A learning style is a student’s appropriate way of responding to and using stimuli with an intention of learning. A learning style is a combination of cognitive, affective and physiological factors that act as appropriate stable indicators of the manner in which the learner perceives, interacts with and reacts to the learning environment. The learning style at our college is the best in regard to understanding and retaining of the concepts learned. This is because it incorporates the three main learning style preferences; auditory, visual and kinesthetic. Auditory refers to learning through hearing; visual describes learning by seeing while kinesthetic is learning by doing.
Individuals learn most effectively when all the three preferences are incorporated and matched appropriately with the student needs. The three have been incorporated in the learning style in the college to ensure that the learners capitalize on their strong points. The learners are given the opportunity to enhance their learning by identifying their weaknesses and make efforts to improve their skills in those areas. Because different learning situations and learning environments call for diverse learning strategies, it has been found necessary to incorporate all the three learning style preferences in the college (Merrill, 2000).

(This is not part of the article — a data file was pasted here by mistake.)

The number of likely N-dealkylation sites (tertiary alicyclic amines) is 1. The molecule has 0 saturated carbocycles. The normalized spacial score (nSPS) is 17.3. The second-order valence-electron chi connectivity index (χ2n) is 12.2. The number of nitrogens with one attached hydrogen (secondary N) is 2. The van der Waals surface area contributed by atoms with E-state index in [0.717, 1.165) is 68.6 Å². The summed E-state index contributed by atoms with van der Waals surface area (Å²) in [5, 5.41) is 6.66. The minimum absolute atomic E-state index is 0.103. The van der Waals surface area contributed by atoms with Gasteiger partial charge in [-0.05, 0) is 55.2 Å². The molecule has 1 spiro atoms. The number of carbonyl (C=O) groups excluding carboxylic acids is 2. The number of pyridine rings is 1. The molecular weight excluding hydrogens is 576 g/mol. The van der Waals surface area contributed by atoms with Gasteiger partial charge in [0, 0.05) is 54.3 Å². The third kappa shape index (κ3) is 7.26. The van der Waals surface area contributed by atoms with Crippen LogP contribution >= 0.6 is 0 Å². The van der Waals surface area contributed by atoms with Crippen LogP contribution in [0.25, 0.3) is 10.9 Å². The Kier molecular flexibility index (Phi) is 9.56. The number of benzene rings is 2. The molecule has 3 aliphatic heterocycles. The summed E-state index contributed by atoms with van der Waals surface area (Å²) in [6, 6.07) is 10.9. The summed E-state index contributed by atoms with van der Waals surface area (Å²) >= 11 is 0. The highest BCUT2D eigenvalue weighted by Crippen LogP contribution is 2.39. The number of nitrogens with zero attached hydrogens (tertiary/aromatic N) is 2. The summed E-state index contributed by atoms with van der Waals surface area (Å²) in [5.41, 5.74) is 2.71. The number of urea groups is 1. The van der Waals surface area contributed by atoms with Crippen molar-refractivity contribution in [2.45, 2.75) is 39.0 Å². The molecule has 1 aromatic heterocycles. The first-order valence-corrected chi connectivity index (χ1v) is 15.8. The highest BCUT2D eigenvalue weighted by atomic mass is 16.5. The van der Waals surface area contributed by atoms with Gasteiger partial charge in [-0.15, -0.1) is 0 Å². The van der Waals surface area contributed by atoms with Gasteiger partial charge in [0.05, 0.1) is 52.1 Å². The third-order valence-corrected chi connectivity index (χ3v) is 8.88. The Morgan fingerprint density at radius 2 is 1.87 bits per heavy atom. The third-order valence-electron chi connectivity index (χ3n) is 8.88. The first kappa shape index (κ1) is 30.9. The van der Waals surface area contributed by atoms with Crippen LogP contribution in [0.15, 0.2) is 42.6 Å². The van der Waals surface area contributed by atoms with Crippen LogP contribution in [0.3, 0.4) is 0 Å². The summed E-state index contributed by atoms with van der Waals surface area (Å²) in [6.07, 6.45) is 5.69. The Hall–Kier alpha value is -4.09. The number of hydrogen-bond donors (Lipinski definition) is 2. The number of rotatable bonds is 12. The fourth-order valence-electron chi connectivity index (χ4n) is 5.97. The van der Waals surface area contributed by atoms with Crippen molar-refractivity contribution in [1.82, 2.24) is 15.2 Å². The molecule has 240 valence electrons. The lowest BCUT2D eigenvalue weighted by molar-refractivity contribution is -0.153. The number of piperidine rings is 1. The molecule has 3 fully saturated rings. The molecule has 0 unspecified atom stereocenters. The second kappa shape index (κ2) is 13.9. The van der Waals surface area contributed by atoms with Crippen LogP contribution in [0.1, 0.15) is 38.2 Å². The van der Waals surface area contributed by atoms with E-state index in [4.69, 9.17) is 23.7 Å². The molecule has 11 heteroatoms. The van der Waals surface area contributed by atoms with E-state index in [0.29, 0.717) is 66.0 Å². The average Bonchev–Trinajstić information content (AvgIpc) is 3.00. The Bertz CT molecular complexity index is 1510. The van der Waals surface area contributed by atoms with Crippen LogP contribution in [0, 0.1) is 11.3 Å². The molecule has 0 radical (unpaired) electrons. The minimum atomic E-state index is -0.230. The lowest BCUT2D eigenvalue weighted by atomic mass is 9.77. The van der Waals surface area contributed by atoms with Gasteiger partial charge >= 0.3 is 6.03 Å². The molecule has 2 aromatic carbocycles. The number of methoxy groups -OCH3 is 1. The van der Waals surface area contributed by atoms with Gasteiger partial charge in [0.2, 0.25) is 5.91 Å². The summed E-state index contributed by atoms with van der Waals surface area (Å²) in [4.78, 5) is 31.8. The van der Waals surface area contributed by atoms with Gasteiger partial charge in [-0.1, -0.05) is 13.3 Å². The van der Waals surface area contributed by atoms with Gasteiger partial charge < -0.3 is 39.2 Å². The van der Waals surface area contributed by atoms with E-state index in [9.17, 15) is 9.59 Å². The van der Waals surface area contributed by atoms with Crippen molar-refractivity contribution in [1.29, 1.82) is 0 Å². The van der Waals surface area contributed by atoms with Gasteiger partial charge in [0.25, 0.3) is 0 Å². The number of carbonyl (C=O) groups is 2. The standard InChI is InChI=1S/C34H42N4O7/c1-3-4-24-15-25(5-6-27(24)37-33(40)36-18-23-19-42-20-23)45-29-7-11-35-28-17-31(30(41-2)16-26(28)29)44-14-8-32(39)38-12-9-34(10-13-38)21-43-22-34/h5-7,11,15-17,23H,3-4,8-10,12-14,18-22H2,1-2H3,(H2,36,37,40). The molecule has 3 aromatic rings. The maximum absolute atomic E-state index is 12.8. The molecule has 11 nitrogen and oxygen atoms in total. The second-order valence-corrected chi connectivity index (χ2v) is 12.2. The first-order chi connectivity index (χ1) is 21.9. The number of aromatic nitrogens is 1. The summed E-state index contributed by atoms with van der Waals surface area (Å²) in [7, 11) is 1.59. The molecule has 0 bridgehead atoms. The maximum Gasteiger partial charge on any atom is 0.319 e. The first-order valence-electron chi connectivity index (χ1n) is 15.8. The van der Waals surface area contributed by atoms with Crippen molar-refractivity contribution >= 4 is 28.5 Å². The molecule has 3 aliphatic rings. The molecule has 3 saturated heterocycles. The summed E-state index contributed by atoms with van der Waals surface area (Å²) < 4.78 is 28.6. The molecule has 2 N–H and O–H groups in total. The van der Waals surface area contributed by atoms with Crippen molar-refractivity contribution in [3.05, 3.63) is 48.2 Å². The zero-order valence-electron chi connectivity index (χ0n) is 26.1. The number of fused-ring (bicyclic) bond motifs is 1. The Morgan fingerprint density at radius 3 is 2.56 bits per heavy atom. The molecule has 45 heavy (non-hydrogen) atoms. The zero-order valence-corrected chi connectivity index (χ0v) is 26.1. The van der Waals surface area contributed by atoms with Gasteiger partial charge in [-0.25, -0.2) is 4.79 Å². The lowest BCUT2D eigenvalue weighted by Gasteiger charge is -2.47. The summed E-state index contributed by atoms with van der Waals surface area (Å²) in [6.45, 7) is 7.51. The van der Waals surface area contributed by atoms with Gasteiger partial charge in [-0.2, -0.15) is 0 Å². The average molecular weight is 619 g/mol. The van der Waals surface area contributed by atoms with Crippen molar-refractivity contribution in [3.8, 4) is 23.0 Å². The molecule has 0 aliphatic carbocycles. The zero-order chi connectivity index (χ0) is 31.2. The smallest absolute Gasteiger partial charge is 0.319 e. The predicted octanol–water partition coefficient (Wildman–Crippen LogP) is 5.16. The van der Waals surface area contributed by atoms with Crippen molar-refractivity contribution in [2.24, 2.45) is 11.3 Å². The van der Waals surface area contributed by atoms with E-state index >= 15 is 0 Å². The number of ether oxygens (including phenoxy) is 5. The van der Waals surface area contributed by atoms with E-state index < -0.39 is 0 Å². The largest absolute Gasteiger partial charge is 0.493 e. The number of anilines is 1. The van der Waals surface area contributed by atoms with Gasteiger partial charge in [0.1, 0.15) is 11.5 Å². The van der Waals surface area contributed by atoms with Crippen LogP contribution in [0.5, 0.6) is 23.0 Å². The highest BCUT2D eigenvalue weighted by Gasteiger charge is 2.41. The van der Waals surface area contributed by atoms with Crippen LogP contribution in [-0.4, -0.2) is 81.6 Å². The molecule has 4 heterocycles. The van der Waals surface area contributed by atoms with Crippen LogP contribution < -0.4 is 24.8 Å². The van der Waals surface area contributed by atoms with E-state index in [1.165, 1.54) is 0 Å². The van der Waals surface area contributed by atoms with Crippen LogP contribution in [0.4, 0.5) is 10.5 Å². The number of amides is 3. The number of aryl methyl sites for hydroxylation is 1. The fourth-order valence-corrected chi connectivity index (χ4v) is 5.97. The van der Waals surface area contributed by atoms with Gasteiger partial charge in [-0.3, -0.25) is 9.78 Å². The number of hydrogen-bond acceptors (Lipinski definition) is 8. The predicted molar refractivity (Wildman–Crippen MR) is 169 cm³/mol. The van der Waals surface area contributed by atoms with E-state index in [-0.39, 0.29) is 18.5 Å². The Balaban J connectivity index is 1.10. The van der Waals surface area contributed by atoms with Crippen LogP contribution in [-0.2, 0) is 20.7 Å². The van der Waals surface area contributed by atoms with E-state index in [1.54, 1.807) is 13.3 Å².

The learning profession has always advocated for innovative instruction activities that are relevant to the diverse learning styles preferred by learners in different learning environments. It is important for instructors to match the presentations with the nature of course that the students are taking. This has been done in the college by providing appropriate learning methods, strategies and context instead of matching individual preferences. The type of style to be used in different learning situations should be determined by the type of content to be learnt or the objectives of the instruction. The learners’ preferred style is then used to adjust the essential learning strategies. This has successfully been accomplished in our college (Merrill, 2000).